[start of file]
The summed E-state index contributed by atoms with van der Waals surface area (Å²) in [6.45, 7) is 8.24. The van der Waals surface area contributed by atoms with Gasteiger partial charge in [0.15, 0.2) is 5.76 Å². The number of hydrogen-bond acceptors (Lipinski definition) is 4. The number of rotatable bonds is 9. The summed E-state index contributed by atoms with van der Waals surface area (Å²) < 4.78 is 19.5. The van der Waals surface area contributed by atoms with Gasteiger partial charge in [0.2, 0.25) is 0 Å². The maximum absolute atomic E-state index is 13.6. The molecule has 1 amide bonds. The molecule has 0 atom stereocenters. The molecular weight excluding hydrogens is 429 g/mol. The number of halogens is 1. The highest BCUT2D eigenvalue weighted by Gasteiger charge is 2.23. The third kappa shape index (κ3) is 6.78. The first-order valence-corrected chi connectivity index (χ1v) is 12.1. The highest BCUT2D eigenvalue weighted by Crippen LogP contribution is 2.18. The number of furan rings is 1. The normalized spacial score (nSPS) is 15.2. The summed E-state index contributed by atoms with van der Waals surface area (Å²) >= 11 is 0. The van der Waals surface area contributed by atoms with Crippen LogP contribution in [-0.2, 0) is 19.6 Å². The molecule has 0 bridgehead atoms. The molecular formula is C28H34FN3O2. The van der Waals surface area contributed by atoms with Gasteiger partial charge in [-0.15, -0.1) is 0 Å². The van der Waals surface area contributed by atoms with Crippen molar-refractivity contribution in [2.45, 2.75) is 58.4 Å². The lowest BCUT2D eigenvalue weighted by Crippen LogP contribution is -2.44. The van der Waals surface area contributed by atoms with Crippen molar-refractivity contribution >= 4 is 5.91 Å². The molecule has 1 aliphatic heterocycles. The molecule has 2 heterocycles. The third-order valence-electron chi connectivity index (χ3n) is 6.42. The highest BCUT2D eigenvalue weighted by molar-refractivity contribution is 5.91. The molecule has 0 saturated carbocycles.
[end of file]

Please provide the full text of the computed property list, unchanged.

The summed E-state index contributed by atoms with van der Waals surface area (Å²) in [6.45, 7) is 8.24. The van der Waals surface area contributed by atoms with Gasteiger partial charge in [0.15, 0.2) is 5.76 Å². The number of hydrogen-bond acceptors (Lipinski definition) is 4. The number of rotatable bonds is 9. The summed E-state index contributed by atoms with van der Waals surface area (Å²) < 4.78 is 19.5. The van der Waals surface area contributed by atoms with Gasteiger partial charge in [0.2, 0.25) is 0 Å². The maximum absolute atomic E-state index is 13.6. The molecule has 1 amide bonds. The molecule has 0 atom stereocenters. The molecular weight excluding hydrogens is 429 g/mol. The number of halogens is 1. The highest BCUT2D eigenvalue weighted by Gasteiger charge is 2.23. The third kappa shape index (κ3) is 6.78. The first-order valence-corrected chi connectivity index (χ1v) is 12.1. The highest BCUT2D eigenvalue weighted by Crippen LogP contribution is 2.18. The number of furan rings is 1. The normalized spacial score (nSPS) is 15.2. The summed E-state index contributed by atoms with van der Waals surface area (Å²) >= 11 is 0. The van der Waals surface area contributed by atoms with Crippen LogP contribution in [-0.2, 0) is 19.6 Å². The molecule has 0 bridgehead atoms. The molecular formula is C28H34FN3O2. The van der Waals surface area contributed by atoms with Gasteiger partial charge in [-0.15, -0.1) is 0 Å². The van der Waals surface area contributed by atoms with Crippen molar-refractivity contribution in [2.45, 2.75) is 58.4 Å². The lowest BCUT2D eigenvalue weighted by Crippen LogP contribution is -2.44. The van der Waals surface area contributed by atoms with Crippen molar-refractivity contribution >= 4 is 5.91 Å². The molecule has 1 aliphatic heterocycles. The molecule has 2 heterocycles. The third-order valence-electron chi connectivity index (χ3n) is 6.42. The highest BCUT2D eigenvalue weighted by molar-refractivity contribution is 5.91. The molecule has 0 saturated carbocycles.